02 July 2007

Proud to be Canadian

Yeah I am.

There are a bunch of reasons, none of which are really relevant because this is about other people who make me proud to be a Newfoundlander and proud to be a Canada. I don't see any contradiction in that because my definition of who I am as a person and who my people are is big enough to incorporate diversity. It isn't diverse enough though to include the sort of attitudes discussed in this piece at Offal News since fundamentally, I never felt so grossly insecure and afraid that I had to accept opinions and ideas only from pur laine Newfoundlanders.

Anyway, this post by Craig Welsh, led to a post by his buddy Dups who, six years ago became a Canadian citizen. Check the link to a piece for CBC Craig did about Dups.

On some level it reminds of me of a buddy of mine from years ago at university. He and his family came to Canada from Vietnam in the late 1970s. His family had earlier - 1954 to be exact - left their home in Hanoi to live in Saigon. April 1975 and they were looking to shift again, and decidedly not by choice.

Both his parents were well educated but they couldn't immediately find jobs in Canada of the type that should have had and like they'd had a home. Still, they persevered, put the children through university and, like my buddy, they are all now doing extremely well for themselves in different parts of the world.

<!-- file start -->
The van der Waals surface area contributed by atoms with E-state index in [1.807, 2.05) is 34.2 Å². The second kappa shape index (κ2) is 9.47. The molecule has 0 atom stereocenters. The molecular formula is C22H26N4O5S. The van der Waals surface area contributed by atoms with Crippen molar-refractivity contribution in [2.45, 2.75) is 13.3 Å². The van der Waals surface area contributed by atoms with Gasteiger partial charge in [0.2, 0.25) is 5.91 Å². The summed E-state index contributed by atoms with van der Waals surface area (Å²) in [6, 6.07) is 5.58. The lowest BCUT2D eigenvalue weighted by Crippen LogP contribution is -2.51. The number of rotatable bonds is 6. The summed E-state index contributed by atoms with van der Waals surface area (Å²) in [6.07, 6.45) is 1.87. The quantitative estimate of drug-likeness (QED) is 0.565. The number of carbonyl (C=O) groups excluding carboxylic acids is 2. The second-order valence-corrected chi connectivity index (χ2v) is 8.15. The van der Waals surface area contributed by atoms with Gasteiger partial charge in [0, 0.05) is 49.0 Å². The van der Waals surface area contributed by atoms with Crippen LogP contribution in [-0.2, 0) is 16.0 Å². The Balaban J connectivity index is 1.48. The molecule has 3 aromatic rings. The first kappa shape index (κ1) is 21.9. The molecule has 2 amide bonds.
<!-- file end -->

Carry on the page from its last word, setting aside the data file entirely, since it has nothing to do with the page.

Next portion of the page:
Other buddies of mine from those days, with far less dramatic stories are doing very well for themselves both here in Newfoundland and Labrador or wherever they are. They don't whine about wanting to come home or look for simplistic excuses for things. Frankly they don't whine period, although, like any other normal human beings they do have their share of rants and complaints about banks and schools and taxes.

On this holiday Monday, the day after Canada Day, and thinking about people like Dups or Quoc Pham, stuff like this just seems more intensely like a pile of crap than it did on first reading.

And stuff like this commentary by Michael Temelini seems to epitomize the word "superficial." The problem with superficial commentaries - like Temelini's - is that they mistake a relatively small number of chronic moaners for a broadly based movement. The problem with superficial commentaries is that they consistently display a stupefying ignorance both of Canadian history and of the history of Newfoundland and Labrador Temelini presumes to describe.

Plenty of mainlanders and other come-from-aways have tackled local history with vigor and insight. Temelini isn't one of them and if he keeps going on the road he is going, superficial will be the politest word for what he does.

The problem with superficial commentaries - like Temelini's and that of mainlanders who take a sip at the Ship and then know-it-all - is that they derive their views from a ridiculously small and ridiculously biased sample.

And people like the famous Townie bastard? Or Dups? Or Dean? Or Ray or Quoc?

Superficial isn't a word you'd ever use to describe either of them.